Thu, 06 Jan 2011 Apple iPhoto '11 review
Apple now uses Core Animation throughout the app
- Manufacturer: Apple
- Pros: New code base and polished user interface, improved Facebook and Flickr integration, design templates for email, full screen mode for maximum use of display, improved Books and Cards design tools, lower price for upgrade
- Cons: Editing controls virtually untouched, no more Extended Photo Info screen, text and number-of-photo limitations for email attachments
- Min specs: Requires Mac OS X Snow Leopard, Intel only.
- Price: £8.99 (Mac App Store), £45 (as part of iLife '11)
- Star rating:
A number of adjustments were made to iPhoto's output options, and the most radical among them are the new designs for sharing pictures via email. Instead of the traditional attachments that you've been accustomed to, you must now choose from eight templates: Snapshots, Corkboard, Cardstock, Announcement, Celebration, Collage, Letterpress, and Postcard. When the recipient opens the email, they are greeted with your photos integrated into the selected design. You have the option to additionally attach the images (optimized or actual size) in a zipped archive. Essentially, your entire iPhoto library is now source material for your own electronic greeting card factory.
There are tradeoffs, however, for this new feature. The new templates limit the number of photos you can attach to 10. There is also a limit to how much type you can include, depending on the particular template. And you only have two file size options for attached photos: optimized or actual.
An email composed using one of the new templates in iPhoto '11.
Keep in mind that you can work around these changes if you want. For example, if you want to send 15 photos, select their thumbnails in iPhoto '11 and drag them to the Mail app on the Dock. A new e-mail will appear with the images attached. You can then choose among four file sizes (actual, large, medium, and small) and add as much type as you want. Or you can go the other way: open the Mail app, click on the New Message button, then click on the Photo Browser button. Your entire iPhoto library is available to you for attachments. Simply drag the images you want from the browser to the e-mail, and those images will be included in your message.
Speaking of email, if you use a different service than the Mail app, you can add it in the new Accounts tab in iPhoto '11's Preferences (iPhoto -> Preferences -> Accounts). Click on the "+" icon in the lower left corner, choose "Email" from Add Account, click the Add button, and choose from Hotmail, Yahoo, Gmail, or AOL. If you have a different service, click on "Other" to add it.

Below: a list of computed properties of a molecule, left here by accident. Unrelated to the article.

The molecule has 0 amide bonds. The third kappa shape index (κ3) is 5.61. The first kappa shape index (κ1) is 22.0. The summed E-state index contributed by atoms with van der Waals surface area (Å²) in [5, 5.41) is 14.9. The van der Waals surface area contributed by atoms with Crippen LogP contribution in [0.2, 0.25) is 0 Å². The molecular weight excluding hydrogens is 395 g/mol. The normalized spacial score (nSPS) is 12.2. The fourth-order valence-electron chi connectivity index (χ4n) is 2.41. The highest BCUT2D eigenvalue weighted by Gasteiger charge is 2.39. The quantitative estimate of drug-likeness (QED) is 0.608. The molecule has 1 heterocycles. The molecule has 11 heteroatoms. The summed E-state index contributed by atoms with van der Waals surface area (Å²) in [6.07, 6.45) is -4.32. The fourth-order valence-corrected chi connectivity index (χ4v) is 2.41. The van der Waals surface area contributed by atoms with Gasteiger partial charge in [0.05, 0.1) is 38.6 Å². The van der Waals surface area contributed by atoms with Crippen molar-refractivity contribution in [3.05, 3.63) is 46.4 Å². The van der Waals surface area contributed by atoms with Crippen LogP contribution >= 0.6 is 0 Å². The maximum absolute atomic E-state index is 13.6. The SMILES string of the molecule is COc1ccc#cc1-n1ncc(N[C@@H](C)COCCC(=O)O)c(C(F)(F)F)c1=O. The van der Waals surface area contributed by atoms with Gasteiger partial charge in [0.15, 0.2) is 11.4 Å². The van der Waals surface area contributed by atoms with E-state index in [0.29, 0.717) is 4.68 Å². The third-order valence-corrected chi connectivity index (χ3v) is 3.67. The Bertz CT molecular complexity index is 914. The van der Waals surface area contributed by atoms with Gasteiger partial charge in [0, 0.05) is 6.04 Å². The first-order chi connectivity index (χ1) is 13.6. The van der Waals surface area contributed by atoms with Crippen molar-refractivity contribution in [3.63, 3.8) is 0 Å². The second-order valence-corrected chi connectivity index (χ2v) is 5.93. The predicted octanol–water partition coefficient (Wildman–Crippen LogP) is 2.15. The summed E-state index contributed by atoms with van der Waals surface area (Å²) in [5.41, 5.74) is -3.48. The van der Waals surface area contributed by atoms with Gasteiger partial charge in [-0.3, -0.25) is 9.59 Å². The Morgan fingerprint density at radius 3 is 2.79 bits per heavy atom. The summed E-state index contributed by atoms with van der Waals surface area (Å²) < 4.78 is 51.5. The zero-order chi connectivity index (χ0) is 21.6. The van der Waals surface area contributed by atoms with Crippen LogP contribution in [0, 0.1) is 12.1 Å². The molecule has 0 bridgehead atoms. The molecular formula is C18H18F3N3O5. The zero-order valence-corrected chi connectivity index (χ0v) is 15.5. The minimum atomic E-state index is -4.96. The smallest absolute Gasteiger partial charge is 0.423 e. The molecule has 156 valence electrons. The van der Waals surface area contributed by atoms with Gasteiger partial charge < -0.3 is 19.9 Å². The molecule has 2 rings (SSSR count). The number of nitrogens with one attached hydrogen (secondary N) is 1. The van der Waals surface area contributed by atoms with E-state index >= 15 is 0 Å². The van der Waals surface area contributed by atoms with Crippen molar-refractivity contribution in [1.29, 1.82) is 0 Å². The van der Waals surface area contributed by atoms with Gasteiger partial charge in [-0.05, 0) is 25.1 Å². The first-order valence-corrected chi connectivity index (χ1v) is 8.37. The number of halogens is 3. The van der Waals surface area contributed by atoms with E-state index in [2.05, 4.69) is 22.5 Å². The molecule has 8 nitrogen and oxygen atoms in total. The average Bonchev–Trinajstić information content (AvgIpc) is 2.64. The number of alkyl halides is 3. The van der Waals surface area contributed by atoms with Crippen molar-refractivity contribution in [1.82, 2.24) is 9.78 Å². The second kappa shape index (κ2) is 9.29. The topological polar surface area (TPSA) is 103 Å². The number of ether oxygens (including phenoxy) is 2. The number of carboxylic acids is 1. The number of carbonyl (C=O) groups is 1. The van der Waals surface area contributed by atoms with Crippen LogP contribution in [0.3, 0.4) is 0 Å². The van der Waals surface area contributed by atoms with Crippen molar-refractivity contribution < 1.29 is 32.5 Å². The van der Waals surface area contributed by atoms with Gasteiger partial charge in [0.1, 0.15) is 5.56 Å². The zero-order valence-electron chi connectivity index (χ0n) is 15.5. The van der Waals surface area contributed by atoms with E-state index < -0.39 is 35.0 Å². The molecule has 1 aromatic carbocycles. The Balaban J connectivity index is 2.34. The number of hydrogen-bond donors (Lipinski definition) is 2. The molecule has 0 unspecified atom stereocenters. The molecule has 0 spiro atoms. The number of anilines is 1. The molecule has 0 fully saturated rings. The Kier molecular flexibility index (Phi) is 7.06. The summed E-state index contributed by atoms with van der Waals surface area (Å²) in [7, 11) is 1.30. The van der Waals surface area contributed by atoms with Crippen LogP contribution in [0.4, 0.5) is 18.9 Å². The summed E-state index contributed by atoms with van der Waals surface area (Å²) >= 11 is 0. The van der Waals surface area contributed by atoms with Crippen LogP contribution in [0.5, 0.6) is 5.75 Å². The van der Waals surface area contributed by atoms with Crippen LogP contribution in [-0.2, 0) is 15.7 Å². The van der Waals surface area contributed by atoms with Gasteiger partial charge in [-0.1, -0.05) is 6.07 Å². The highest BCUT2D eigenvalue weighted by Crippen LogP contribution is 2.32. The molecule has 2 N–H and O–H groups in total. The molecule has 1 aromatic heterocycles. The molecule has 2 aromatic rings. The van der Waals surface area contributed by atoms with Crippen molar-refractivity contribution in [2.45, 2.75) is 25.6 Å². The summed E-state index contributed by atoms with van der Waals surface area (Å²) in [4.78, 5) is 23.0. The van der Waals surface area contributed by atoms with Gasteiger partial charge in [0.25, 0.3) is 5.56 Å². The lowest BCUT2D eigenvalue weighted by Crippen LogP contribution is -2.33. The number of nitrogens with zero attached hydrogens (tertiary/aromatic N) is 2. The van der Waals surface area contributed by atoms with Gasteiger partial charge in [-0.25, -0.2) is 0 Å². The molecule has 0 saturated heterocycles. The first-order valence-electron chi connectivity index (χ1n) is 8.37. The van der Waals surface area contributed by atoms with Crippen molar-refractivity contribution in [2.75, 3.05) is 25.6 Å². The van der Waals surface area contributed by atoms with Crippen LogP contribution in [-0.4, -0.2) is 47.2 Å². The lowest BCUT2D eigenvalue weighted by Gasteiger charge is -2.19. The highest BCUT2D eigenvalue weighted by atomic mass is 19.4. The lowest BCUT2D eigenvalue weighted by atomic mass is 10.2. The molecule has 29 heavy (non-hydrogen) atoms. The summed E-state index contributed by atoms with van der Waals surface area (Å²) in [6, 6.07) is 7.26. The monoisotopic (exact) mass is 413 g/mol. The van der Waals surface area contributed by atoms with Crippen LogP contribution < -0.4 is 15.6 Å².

Better Facebook, Flickr, and MobileMe integration
iPhoto '09 brought us direct connectivity with Facebook and Flickr, but iPhoto '11 makes it usable. Now you can directly upload an iPhoto image to an existing album or set, in addition to creating a new grouping altogether. For Facebook, you can also update your profile picture directly from iPhoto, and even tag people. Since iPhoto is actually synced to the images you upload from the application to the online site, changes you make in iPhoto will be reflected in Facebook (and Flickr too). If you try to delete a Facebook picture that wasn't originally uploaded from iPhoto, you'll be strongly urged to copy the image to iPhoto so you don't lose it all together.
Choose which existing Facebook album you want to upload a photo to, or start a new one.
MobileMe receives a similar makeover as the other two, so regardless of which site you're managing, the online networking interface in iPhoto is essentially the same.
Books and Cards look pretty good too
The new interface for designing books is flat out beautiful. To start designing, select a group of photos and choose Book from the Create flyout menu at the bottom of iPhoto's interface. The next screen lets you choose your theme with great looking examples for each option. Once you've decided the type of book you want to design, click the Create button to get started.
iPhoto autoflows the images into the theme you've chosen. Its first attempt should look pretty good, and for good reason. The code base for the Book tool has been completely rewritten with some fun new touches. Your key photo for the album becomes the cover; Face Detection is used for proper framing of people shots; and photos within a timeframe are grouped together. If you want to tweak individual pages, add text, or move things around, click on the Design button in the lower right corner to open the full design editor.(Image Caption: Browsing the many picture book design templates.)
Browsing the many picture book design templates.
The design tools are easy to use. And once again, working in Full Screen Mode is fun. And even if you don't want to upload your creation to Apple for purchasing, you can output individual pages to PDF or a printer via the Print command. This means that you have a powerful layout program built right into iPhoto. The possibilities are truly endless.
The Card tool works essentially the same. iPhoto '11 adds Letterpress cards to the theme options, which means your images can now be printed on high quality paper with debossed designs. The previous standard card options are also available.